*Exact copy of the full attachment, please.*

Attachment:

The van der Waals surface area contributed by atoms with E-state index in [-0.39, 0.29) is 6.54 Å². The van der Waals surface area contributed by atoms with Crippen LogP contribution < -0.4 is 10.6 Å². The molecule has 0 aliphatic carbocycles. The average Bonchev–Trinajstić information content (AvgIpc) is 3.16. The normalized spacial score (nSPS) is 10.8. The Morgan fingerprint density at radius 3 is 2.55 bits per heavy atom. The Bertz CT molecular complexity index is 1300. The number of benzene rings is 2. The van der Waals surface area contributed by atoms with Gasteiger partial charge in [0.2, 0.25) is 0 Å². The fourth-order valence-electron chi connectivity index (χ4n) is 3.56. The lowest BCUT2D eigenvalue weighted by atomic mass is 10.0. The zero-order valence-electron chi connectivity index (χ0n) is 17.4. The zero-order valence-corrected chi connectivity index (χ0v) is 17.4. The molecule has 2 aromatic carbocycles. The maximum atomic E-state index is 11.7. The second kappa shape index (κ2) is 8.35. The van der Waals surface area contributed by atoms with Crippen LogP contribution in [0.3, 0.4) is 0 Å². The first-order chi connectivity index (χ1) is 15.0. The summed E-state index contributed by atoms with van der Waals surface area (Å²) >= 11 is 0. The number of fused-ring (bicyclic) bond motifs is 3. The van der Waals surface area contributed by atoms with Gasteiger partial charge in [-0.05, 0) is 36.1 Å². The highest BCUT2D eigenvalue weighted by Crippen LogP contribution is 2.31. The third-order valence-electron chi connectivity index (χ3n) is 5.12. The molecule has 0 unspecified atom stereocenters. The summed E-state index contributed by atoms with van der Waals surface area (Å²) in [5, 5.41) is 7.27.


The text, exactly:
The van der Waals surface area contributed by atoms with E-state index in [-0.39, 0.29) is 6.54 Å². The van der Waals surface area contributed by atoms with Crippen LogP contribution < -0.4 is 10.6 Å². The molecule has 0 aliphatic carbocycles. The average Bonchev–Trinajstić information content (AvgIpc) is 3.16. The normalized spacial score (nSPS) is 10.8. The Morgan fingerprint density at radius 3 is 2.55 bits per heavy atom. The Bertz CT molecular complexity index is 1300. The number of benzene rings is 2. The van der Waals surface area contributed by atoms with Gasteiger partial charge in [0.2, 0.25) is 0 Å². The fourth-order valence-electron chi connectivity index (χ4n) is 3.56. The lowest BCUT2D eigenvalue weighted by atomic mass is 10.0. The zero-order valence-electron chi connectivity index (χ0n) is 17.4. The zero-order valence-corrected chi connectivity index (χ0v) is 17.4. The molecule has 2 aromatic carbocycles. The maximum atomic E-state index is 11.7. The second kappa shape index (κ2) is 8.35. The van der Waals surface area contributed by atoms with Crippen LogP contribution in [0.3, 0.4) is 0 Å². The first-order chi connectivity index (χ1) is 15.0. The summed E-state index contributed by atoms with van der Waals surface area (Å²) >= 11 is 0. The number of fused-ring (bicyclic) bond motifs is 3. The van der Waals surface area contributed by atoms with Gasteiger partial charge in [-0.05, 0) is 36.1 Å². The highest BCUT2D eigenvalue weighted by Crippen LogP contribution is 2.31. The third-order valence-electron chi connectivity index (χ3n) is 5.12. The molecule has 0 unspecified atom stereocenters. The summed E-state index contributed by atoms with van der Waals surface area (Å²) in [5, 5.41) is 7.27.